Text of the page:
When it comes to Europe’s strategic autonomy, Athens is once again taking the lead by serving as a bridge to the Western Balkans; but also by having integrated its defense doctrine with our collective security in NATO’s southeastern flank.

This also concerns immigration and traffickers. In the last few months alone we rescued 6,000 shipwrecked people in the Aegean, all of them coming from Turkey. So, there is ongoing pressure, and new plans are required to deal with it.

Lastly, on democracy, you can picture Greece’s course through certain specific events. We acquired a new Constitution with a huge majority; we elected a woman to the highest state office, the Presidency of the Republic, for the first time.

Our parliament is functioning smoothly, having voted 331 bills into law over the past three years, including one that grants the right to vote to Greeks living outside of Greece, so that they are able to vote from their permanent place of residence. And, of course, we instituted regulations safeguarding rights that have no precedent in the Greek legal order.

Ladies and Gentlemen, MEPs, I am not only interested, however, in what has happened or is currently happening across the continent and in my country. Above all I am interested in what must happen for the Europe of our future; one that must spread in terms of size, but also deepen in terms of cooperation.

A Europe that must acquire its own defense and energy policy, taking the lead -as we have done so far- in the green transition. And, of course, a Europe of culture that continues to inspire the entire world.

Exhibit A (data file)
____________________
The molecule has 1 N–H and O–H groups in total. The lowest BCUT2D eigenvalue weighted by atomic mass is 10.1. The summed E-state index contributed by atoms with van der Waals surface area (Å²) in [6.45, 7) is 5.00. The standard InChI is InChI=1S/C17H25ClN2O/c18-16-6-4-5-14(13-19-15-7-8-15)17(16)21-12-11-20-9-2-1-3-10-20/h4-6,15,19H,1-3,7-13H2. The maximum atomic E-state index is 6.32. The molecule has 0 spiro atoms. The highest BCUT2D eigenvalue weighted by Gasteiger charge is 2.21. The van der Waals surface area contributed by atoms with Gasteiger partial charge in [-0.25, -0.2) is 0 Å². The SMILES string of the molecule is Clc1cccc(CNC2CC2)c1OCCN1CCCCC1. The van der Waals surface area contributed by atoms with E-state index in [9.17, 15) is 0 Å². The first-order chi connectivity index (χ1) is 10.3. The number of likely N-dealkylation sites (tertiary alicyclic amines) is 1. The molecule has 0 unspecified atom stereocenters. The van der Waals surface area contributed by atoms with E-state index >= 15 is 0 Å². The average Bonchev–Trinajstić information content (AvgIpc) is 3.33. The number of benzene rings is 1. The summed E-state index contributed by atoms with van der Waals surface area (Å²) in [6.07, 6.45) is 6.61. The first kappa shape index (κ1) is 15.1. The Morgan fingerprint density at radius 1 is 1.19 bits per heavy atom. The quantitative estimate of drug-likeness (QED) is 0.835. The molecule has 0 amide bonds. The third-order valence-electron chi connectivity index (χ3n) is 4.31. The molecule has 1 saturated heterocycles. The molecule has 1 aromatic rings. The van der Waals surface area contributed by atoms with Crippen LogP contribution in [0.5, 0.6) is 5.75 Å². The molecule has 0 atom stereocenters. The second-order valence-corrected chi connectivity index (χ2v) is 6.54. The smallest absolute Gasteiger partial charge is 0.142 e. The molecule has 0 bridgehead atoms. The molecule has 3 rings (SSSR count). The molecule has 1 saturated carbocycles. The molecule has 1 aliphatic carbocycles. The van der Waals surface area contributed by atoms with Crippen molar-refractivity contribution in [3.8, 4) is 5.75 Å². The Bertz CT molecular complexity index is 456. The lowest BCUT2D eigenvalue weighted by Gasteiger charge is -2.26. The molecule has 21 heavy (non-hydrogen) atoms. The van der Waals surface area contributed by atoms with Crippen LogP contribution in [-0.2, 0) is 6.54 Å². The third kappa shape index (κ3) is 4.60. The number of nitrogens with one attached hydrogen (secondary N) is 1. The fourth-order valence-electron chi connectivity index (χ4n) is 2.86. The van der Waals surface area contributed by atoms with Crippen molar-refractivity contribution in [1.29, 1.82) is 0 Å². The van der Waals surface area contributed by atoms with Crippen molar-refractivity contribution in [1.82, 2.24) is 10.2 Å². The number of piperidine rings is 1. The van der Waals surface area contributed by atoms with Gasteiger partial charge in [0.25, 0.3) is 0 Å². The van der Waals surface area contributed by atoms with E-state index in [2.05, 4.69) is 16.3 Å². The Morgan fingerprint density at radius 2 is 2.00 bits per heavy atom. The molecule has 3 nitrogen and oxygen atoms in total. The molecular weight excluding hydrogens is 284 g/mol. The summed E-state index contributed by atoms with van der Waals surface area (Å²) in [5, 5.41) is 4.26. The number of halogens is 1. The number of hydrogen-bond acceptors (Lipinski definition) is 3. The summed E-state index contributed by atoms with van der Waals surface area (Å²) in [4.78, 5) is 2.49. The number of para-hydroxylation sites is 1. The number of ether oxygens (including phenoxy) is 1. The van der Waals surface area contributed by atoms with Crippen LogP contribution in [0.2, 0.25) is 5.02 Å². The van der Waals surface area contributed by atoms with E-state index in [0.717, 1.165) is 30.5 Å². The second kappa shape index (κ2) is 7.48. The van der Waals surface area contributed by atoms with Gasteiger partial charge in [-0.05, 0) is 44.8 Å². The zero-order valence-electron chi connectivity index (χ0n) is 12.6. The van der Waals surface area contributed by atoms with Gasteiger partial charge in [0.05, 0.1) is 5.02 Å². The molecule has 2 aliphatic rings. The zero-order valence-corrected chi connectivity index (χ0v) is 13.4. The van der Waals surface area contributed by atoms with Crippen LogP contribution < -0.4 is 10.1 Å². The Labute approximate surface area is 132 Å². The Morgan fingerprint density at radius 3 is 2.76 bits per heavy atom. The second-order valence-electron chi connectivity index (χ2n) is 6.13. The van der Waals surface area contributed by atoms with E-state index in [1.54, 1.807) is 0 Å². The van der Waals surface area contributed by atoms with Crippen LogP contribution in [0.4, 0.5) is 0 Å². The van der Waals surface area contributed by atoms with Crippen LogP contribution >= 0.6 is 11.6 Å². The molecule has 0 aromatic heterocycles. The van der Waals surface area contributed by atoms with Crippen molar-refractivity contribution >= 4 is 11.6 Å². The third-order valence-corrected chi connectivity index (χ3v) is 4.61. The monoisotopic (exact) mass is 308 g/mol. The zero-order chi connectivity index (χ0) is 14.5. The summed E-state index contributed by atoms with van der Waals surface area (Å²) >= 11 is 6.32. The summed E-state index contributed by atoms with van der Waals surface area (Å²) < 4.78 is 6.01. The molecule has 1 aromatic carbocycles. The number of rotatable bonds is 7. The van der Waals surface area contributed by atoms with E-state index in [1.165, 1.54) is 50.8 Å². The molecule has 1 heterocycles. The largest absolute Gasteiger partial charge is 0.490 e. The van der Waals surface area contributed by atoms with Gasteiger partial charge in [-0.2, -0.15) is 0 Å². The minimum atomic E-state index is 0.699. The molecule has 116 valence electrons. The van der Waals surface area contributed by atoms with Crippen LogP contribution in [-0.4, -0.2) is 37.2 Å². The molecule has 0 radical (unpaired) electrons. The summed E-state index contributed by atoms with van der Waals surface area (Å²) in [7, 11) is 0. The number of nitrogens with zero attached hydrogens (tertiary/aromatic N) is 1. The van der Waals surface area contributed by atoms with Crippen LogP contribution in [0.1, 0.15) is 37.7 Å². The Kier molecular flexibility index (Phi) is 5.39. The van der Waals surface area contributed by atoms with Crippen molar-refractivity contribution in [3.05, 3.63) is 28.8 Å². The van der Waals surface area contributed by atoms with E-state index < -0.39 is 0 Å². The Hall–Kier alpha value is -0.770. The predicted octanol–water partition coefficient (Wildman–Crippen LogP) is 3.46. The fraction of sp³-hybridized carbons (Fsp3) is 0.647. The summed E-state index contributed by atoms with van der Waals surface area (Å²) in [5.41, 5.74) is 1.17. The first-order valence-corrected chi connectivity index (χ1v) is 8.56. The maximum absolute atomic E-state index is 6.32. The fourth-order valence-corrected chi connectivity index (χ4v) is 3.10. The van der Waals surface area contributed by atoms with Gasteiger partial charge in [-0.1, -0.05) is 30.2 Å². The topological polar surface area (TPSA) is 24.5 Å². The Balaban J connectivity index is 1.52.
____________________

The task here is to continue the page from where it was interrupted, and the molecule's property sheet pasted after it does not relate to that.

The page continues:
I must say that despite the difficult circumstances we are faced with today, I am optimistic. A united Europe responded more effectively than anyone else to the onslaught of COVID. Very big countries with strong economies, like China, have yet to tame it.

The decision to jointly procure vaccines was a major breakthrough for Europe, as was the big step to create NextGenerationEU, to borrow at a supranational level and to channel resources through subsidies and loans to all European countries, in order to support our economies, to be able to overcome the great coronavirus crisis. All this seemed unlikely to happen three years ago.

Europe is a rising power when it comes to technology, it is a world power in renewable energy, we have a specific plan for climate change -madam President, I know how interesting and how difficult the debate that you will have tomorrow on taxonomy is- while, despite the difficulties, the aura of democracy always is always there in our countries.